In both speeches, there was little to distinguish Medvedev or Serdyukov’s views of the reform process which were initiated following the Russia-Georgia war. The first priority is to modernize and maintain the strategic nuclear forces, and this remains vital. In its conventional structures the military will transfer to permanent readiness, downsize from 1.3 million servicemen to one million, shed 200,000 officer posts to enhance command and control efficiency, move to a brigade based structure capable of rapid deployment in a crisis, introduce new weapons and equipment throughout the forces (30 percent by 2015 and 70 percent by 2020), streamline the system of military education and enhance social conditions for personnel (Interfax, March 17).
Serdyukov explained that priority tasks have been set for 2009, ranging from transferring units and formations to permanent readiness to increasing the number of military exercises. Later this year joint exercises will be staged between Belarus and Russia, "Zapad 2009" which may involve rehearsing repelling NATO intervention in Belarus: assuaging the Russian generals that cling desperately to old ideas of Western threats to Russia. In September 2009 Kazakhstan will host the first military exercise of the new CSTO rapid Reaction Forces, which Serdyukov said will be equipped with modern weaponry, equipment and specially designed uniforms (www.mil.ru, March, 17).
Despite recourse to anti-western rhetoric, perhaps also timed to coincide with preparing the ground for Medvedev’s first meeting with President Obama in London at the G20 summit in April, the military transformation underway in Russia marks a genuine departure from any pretence that its conventional forces take seriously a "threat" from the West. Abolishing the mass mobilization concept, preferring instead to form permanent readiness units more suited to intervention in regional or local conflicts, and redistributing Russia’s airborne forces traditionally based west of the Urals, basing future airborne brigades in each of the country’s six military districts contradicts the rhetoric. Medvedev and Serdyukov have adopted the language of decrying the West for mainly domestic reasons, to sell the reform to unconvinced generals that barely understand why and how these changes will be introduced.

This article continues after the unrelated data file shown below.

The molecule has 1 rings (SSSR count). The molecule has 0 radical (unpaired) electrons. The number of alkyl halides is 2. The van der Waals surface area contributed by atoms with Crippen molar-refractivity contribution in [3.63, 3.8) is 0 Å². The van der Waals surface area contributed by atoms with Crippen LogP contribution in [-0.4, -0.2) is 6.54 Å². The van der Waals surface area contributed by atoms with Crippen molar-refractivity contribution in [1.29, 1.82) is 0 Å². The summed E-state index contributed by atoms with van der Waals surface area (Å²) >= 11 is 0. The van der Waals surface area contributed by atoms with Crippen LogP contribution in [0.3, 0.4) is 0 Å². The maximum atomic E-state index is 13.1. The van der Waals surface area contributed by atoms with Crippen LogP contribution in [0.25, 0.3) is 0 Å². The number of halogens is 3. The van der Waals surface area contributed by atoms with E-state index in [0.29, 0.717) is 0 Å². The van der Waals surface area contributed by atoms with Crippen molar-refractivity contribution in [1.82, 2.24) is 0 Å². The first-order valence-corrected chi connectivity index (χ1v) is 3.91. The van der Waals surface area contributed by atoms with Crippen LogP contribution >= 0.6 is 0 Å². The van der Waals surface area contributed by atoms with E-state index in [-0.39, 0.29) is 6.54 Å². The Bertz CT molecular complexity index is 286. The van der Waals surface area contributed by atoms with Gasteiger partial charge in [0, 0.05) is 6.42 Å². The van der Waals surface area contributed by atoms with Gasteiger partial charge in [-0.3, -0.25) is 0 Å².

Medvedev’s appearance at the MoD resulted from several factors. He addressed generals and admirals concerned about the changing shape and structure of the armed forces and planned drastic cuts in the size of the Russian officer corps. This was also intended to reassure internal critics of reform that despite Russia’s experience of the financial crisis such an agenda can and will be implemented, even if it takes longer than first intended. Medvedev’s appeal to his audience that such reforms are needed based on the threat of NATO expansion was calculated to increase support within the military for the controversial agenda. Finally, by remoulding military modernization as a response to a "Western" threat, Medvedev was also appealing for greater public support for military reform. As the reforms proceed, the anti-western rhetoric will fluctuate depending on how successfully these changes can be made.